Avoiding scientific nostalgia

By carlgustafson carlgustafson

Hello diversity blog readers and welcome to 2015! Thanks for sticking with us; we hope you’re as excited about the future of the blog as we are. If not, keep reading. Maybe someday we'll serve up the post you've been waiting for.

Science moves pretty fast [citation needed]. In fact, it’s very difficult to quantify the rate of progress of science (umm, units?), and it seems that experts disagree on how to actually do this. Regardless, it appears that global scientific research output (units?) increases at a rate of 8-9% per year. Compare this to the rate of increase in global computer processing power. “Moore’s law” (not really a law…and yes, I got this off Wikipedia, don’t judge) observes that the [...]

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December 18th, 2014 · 1 Comment

Should dual degree training exist?

By andrewharrison andrewharrison

By Andrew M. Harrison

No, I will not be writing about the illustrious EdD-JD. However, please note these are both largely regarded as “professional” doctoral degrees in the US. Although still less relevant in the US, you should know the difference, as most of the rest of the world draws a clear distinction between a research doctorate and a “first professional degree”.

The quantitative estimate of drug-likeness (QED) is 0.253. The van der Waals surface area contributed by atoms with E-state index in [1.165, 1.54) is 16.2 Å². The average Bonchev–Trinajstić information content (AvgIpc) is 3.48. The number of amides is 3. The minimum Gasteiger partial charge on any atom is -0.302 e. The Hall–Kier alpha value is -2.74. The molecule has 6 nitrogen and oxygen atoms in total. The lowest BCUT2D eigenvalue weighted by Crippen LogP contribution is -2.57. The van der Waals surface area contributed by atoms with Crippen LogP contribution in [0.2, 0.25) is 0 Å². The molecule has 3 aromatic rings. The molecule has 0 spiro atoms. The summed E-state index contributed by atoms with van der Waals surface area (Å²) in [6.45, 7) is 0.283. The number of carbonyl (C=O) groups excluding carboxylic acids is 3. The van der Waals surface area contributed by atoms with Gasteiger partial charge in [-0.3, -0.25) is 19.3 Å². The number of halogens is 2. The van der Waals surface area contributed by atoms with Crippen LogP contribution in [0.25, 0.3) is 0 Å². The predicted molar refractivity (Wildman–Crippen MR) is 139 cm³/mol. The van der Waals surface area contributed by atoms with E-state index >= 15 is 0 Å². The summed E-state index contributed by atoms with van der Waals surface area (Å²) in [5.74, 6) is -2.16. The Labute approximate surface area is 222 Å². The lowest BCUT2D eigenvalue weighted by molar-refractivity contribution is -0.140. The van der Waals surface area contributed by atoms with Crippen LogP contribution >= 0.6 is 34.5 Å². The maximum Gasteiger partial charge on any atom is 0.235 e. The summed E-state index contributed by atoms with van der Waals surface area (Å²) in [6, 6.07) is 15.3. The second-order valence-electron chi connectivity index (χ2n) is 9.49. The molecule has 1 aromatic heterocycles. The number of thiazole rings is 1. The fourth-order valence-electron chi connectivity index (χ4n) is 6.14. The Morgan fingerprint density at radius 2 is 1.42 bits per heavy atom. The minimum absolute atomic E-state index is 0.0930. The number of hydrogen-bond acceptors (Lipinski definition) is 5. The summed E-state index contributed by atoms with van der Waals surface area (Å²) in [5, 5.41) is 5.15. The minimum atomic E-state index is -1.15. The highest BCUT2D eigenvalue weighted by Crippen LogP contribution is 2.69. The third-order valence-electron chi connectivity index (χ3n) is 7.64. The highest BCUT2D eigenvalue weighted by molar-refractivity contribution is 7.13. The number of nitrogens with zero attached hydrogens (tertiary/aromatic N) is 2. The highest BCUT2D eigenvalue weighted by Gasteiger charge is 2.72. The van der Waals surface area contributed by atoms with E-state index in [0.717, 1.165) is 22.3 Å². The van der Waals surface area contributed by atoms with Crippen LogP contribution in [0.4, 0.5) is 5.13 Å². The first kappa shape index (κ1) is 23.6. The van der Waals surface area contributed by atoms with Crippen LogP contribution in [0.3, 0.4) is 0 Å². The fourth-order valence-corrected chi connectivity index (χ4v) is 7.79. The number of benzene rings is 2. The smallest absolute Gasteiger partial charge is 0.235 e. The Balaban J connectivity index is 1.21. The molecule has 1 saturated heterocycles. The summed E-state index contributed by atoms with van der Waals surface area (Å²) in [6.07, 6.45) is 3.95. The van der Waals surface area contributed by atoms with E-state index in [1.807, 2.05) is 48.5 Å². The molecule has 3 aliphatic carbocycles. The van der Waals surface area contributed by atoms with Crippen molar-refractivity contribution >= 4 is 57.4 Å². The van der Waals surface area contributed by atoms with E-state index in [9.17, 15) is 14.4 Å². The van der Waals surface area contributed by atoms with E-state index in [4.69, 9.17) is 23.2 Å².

As data interferes with effecting social changes (for better or worse), and blogs are by nature not designed to be lengthy, let’s get this part out of the way first and fast. More Commentaries on the subject of MD-PhD training have been published in the academic literature than I care to discuss. The most comprehensive [...]

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December 8th, 2014 · 1 Comment

Adapting to Rochester

By annyocelisantiago annyocelisantiago

By Annyoceli Santiago

I remember when I was accepted into the Postbaccalaureate Research Education Program (PREP) at Mayo Clinic two years ago. I was extremely excited about moving to the United States to do research. When I told my friends and professors that I had been accepted to PREP, most of them said “…but there’s nothing in Rochester!”. It really didn’t take away my enthusiasm because I was mostly thinking about the research… And after all, no distractions were great because I could focus on work. After my first week, I already had a group of friends and was introduced to most people in the IMSD (Initiative for Maximizing Student Development) program. I was amazed by how culturally diverse [...]

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November 20th, 2014 · 1 Comment

Overcoming Imposter Syndrome

By crystalmendoza crystalmendoza

In the midst of studying for my written qualifying exam, I began to panic. It was a mixed panic, the jitters you get before a big exam coupled with a crippling self-doubt. I had experienced this same self-doubt before, when I was first accepted into Mayo Graduate School (MGS). I did not feel like I had earned my place in graduate school, especially at Mayo Clinic, and that my accomplishments felt like nothing compared to those of my peers. I came into graduate school with only two years of “real” college experience, as I had taken dual credit courses in high school and lacked substantial life experience. The courses I had taken in college were difficult in some cases, but for the most part manageable [...]